Ole Man Winter

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Ben Winter comparing our castings to #218 Kitten engine.
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Not a very good picture I must have broken the camera! Jerry holding finished cast of cylinder head showing #211.
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New castings in back of pickup.

Rt 2, Box 6 Slaton, Texas 79364-9501

There is a gentleman by the name of Ben Winter from Altamont,
Illinois. So that seemed like a good title for a story to make a
dream come true.

Ben was somewhat interested in buying a Kitten steam engine. I
just happened to know where one was that needed a few parts. This
engine is the one that Eiffel Plasterer of Huntington, Indiana
saved from the scrap iron because as Eiffel told me, ‘I
couldn’t stand to see it scrapped.’

Bill Renfo on left, Ben Winter on right with glasses. In the
background is Kitten engine #218 owned by Lubbock County Museum.
Engine was previously owned by W. H. Knapp from Ohio.

I told Ben that a few parts were missing and that if he wanted
to buy that engine I would make the parts for him. We were able to
make the parts because, as told in the story of ‘The Kitten:
From Wood To Cast Iron’ in IMA May/June ’92 issue, we now
have the original patterns to make a Kitten steam engine.

The few parts were equivalent to 75 pieces.

As you can see in the picture, the top half of the Kitten was
missing. It looked like someone took all of the parts that could be
taken off easily and then sold them. There are not that many
Kittens around so there couldn’t be that much need for that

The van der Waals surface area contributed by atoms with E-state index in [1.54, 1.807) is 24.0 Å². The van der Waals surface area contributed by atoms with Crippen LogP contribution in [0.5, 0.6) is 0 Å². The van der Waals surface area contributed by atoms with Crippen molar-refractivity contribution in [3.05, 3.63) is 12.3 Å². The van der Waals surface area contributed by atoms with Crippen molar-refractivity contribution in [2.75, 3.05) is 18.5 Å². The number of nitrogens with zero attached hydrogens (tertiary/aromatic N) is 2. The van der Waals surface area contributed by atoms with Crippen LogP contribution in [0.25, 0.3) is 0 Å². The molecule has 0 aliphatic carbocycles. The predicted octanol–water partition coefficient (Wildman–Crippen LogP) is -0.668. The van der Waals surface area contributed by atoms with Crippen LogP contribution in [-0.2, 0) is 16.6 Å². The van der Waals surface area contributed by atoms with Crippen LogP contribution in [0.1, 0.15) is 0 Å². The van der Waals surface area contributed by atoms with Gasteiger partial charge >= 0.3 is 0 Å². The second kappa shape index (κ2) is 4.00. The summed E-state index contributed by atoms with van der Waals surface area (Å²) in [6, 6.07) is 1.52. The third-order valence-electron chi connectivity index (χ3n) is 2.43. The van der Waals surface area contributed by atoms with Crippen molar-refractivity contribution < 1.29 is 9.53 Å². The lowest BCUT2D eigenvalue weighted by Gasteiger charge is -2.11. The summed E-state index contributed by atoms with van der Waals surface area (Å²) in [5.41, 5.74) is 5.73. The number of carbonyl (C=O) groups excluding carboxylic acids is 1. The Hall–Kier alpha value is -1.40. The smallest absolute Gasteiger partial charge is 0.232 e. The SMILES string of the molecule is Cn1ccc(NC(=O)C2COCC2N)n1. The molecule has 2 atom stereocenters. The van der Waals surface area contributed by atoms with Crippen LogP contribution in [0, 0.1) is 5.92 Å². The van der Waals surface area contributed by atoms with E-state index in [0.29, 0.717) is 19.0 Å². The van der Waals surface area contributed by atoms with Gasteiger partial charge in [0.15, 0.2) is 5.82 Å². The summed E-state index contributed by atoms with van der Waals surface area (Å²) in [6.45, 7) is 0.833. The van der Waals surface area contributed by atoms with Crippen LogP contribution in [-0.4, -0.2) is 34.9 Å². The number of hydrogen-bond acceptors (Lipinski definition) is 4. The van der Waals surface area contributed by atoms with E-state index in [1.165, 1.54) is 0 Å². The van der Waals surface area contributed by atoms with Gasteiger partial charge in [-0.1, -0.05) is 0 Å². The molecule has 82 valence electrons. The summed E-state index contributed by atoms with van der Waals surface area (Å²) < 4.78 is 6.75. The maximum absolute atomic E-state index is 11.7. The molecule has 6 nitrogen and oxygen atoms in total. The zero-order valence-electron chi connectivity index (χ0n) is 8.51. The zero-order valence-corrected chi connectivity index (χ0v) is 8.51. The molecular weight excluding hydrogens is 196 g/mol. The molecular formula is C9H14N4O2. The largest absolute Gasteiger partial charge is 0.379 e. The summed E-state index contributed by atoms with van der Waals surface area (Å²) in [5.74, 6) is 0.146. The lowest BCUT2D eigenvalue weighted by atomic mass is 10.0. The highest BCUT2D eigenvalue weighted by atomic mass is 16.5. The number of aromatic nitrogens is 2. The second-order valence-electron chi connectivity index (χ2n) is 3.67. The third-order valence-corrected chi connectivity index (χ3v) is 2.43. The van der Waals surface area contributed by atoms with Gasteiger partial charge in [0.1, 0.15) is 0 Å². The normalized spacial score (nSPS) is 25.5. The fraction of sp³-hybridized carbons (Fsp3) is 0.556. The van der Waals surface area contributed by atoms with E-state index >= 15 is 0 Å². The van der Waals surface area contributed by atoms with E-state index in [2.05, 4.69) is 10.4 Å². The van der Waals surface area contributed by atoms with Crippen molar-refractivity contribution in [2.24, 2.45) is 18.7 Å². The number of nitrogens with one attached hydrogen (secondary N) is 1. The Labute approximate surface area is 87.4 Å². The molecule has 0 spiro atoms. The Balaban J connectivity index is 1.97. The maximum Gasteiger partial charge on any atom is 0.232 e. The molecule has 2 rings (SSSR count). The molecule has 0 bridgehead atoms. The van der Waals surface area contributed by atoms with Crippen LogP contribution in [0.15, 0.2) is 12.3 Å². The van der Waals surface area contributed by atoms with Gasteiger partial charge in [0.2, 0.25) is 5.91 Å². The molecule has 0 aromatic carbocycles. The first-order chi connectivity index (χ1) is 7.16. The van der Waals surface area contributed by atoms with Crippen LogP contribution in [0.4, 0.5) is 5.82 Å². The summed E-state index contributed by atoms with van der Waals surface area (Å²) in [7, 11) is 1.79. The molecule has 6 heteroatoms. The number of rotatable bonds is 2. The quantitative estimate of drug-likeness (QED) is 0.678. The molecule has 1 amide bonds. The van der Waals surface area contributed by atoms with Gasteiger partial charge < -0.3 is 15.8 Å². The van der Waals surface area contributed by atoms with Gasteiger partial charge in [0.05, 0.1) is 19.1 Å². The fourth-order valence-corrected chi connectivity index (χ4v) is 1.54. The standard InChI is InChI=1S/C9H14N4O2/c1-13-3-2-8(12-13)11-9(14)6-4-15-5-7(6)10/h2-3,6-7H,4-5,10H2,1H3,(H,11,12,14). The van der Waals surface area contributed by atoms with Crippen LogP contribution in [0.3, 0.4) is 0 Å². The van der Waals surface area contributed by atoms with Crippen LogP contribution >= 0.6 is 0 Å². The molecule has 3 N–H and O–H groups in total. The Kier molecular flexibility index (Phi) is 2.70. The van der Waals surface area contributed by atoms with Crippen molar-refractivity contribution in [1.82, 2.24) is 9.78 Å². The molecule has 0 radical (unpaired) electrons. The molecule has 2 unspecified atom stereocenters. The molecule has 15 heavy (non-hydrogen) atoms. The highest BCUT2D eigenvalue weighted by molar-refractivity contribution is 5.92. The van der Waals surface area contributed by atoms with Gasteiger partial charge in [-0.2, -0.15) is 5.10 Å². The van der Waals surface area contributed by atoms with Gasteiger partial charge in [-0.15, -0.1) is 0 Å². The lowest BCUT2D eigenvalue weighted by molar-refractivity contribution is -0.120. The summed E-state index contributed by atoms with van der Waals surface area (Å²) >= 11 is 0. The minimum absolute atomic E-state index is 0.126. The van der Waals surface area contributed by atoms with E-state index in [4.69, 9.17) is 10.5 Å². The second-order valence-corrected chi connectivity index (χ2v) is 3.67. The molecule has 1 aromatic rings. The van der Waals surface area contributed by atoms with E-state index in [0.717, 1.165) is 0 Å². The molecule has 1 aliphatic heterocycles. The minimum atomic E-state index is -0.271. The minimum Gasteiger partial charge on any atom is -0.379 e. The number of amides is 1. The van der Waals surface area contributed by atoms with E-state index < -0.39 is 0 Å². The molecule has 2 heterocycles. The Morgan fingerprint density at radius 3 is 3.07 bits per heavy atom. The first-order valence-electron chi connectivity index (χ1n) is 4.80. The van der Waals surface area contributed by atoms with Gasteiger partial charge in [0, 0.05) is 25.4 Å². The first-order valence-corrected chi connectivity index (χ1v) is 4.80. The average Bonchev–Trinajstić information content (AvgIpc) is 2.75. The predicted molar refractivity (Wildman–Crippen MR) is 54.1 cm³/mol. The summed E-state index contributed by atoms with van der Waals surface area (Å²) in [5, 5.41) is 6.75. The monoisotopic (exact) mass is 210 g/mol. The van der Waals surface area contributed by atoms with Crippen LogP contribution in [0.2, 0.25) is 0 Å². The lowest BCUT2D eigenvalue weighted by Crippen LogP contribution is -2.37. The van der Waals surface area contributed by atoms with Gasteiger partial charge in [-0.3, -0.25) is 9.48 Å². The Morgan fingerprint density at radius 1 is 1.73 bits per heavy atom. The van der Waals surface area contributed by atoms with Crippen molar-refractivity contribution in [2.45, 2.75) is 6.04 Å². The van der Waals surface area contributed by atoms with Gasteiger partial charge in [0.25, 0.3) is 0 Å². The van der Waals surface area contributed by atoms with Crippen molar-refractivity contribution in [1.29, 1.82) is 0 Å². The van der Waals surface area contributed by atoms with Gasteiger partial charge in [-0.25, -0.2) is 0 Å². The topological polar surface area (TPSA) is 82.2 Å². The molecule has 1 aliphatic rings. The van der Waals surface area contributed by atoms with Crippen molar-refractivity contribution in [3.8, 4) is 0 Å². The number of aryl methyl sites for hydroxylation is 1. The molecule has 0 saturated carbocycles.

many parts. Some of the parts that we made from the patterns are:
fire grates, grate holder, steam door, hub cap, cylinder head,
valve cover, valve slide holder, pitman including the ends, reverse
stand, reverse rod, steam handle, slide valve rod, drain caps for
boiler, hand holds, packing nut, name plate, reverse handle, steam
ports, slide valve, valve handle, clutch handle, clutch handle
bracket, two main bearing caps, complete clutch assembly, complete
steam pump, pre-heater, pulleys for governor, pulley stand, exhaust
nozzle, steering wheel, and a few parts for the platform, fire
stokers plus all the piping, all the brass valves and cutoffs and
bushings, all the bracing for the canopy, and an exhaust steam
dome.

We had quite an undertaking but, as you can see, one of my
dreams was to obtain the original Kitten patterns and then make the
parts to restore this engine. Through a little research we found
that the number on this engine was 211 so that is what we put back
on the cylinder head.

So I would like to thank Mr. Ben Winter for helping the dream
become a reality.

That reminds me: We recently traveled to Ferdinand, Indiana to
attend a steam engine threshing show which gave me a new title for
another storyyou guessed itabout the Kitten heritage. The title:
‘The Secret Formula Unfolds on How To Paint a Kitten Steam
Engine.’

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